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WNR #2: Windy, Windy, Windy
But, hey, we got to test the reefing...
Super “sporty” Spring conditions prevailed for the second race of the Annapolis Yacht Club Wednesday Night Racing series. As in, blowing 20-plus, gusting 30, at the start. Yes, Spring weather can be extreme, but I am starting to wonder whether I am still sailing on the Chesapeake Bay.
The evening was set up by a cold front that blew through Wednesday afternoon, leaving clearing skies as Paul, Dan and I motored down Whitehall Creek to the start. It also left a building WNW wind that rapidly built toward our 6:05 pm start, with stronger pulses blasting down the Severn River. The course was very straightforward: dead downwind to R2 at the mouth of the Severn, then dead upwind to the finish off the AYC Clubhouse in Spa Creek after rounding a single turning mark.
A single reef in the main to start seemed obvious. But after caution prevented me from hoisting a spinnaker on the first leg of the also-windy NOOD Doublehanded Race, I was determined to try and fly a kite. At some point, you have to find out what the limits are. Since I am sailing with a very good crew, this race seemed like a good time to see if I could carry the .5 ounce symmetrical in big wind.
During the pre-start we kept the the genoa rolled up and sailed with the main alone. We set up on starboard and worked our way toward the committee boat with under a minute to go. I briefly thought I was going to be early, and have to gybe to sneak back inside the committee boat, but at 10 seconds I was able to turn downwind, still on starboard, and cross the line. Many of the boats starting at the same time (ORC 2 and J35) were flying main and jib. A few started to hoist kites. There was some brief chatter on Moondust about whether we should try wing and wing. But the best setup for wing and wing on Moondust is to carry the main by the lee, which would have put us in constant danger of a brutal crash gybe. Which is very, very, stressful. Plus, I couldn’t go home (again) without at least trying a spinnaker.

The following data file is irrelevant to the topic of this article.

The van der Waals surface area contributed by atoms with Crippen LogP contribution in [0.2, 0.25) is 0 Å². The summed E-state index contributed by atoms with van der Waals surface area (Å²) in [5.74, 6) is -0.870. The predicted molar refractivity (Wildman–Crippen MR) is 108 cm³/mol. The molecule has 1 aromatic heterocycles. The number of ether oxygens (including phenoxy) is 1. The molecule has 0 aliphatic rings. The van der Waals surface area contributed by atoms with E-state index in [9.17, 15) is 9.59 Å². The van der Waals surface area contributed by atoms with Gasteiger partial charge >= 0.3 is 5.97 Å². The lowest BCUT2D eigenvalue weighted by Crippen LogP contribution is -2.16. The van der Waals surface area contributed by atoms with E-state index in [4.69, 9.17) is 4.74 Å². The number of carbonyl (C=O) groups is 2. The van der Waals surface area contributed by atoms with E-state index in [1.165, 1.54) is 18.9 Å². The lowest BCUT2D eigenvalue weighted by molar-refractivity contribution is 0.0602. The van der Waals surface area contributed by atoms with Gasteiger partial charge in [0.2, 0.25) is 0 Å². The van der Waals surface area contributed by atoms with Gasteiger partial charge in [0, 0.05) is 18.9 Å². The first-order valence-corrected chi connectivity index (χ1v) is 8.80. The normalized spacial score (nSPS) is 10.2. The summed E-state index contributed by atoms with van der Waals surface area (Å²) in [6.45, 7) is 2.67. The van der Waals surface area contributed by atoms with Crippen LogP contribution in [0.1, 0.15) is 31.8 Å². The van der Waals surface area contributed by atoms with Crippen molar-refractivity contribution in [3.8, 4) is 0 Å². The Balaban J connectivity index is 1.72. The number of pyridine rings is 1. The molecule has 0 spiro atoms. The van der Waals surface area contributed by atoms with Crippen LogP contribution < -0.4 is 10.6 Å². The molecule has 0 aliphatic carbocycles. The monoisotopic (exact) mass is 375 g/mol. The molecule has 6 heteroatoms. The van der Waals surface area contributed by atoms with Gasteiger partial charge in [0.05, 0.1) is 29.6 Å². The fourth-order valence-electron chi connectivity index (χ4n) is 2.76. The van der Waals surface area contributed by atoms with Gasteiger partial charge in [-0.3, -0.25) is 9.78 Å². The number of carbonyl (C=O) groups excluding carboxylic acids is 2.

So up it went. And, man, was it a ride. It took us a few moment to get everything set right, but we could carry it—and carry it deep—which was just what we wanted. Vichingo, the Italia 9.98 in our class, was just ahead and to leeward, also flying a chute. Suddenly, a big gust rolled through and our spinnaker started to oscillate in front of the headstay. We rolled one way, end then the other. Miraculously, the rudder never lost its grip, the main didn’t gybe, and I was able to keep the boat more or less under the chute. On we went. My hear-rate was probably 180. Another gust rolled through. Same wild ride. The Italia lost it, rounded down, crash-gybed and broached. We got by okay, but the Wind Gods were clearly sending a warning that we defied them (and common sense) at our peril.
Looking quickly back across the course, spinnakers were clearly in the minority. Another big puff or two sent us to the edge of disaster again and made me think maybe we had learned enough for the moment (it is nice to now know that we can carry the .5 ounce in 20-plus on sheets and twings alone). We could have worked on stabilizing the spinnaker, and sailing with better control. And after the race Chrissy suggested (correctly) that we should have twinged down the sheet a good bit to choke the spinnaker down and restrain it from wild oscillations. But there is nothing more exciting, to loosely quote Winston Churchill, as being shot at and missed. We were definitely getting shot at, and I wanted to stay missed. So Lisa and Chrissy wrestled the spinnaker down onto the foredeck and into the forward hatch, we gybed, and rolled out the genoa.
We sailed the angles we needed to try and keep both main and genoa full, and gybed a few times to get down to R2. I saw plenty of 9-knots plus on the speedo. We might have found better VMG with wing and wing (with the genoa flying by the lee, and a human pole). But that experiment was left for another windy day. As we closed on the mark, we converged with the much faster Vichingo again. They had recovered from their round-down, but now they had a man up the mast. Tough leg.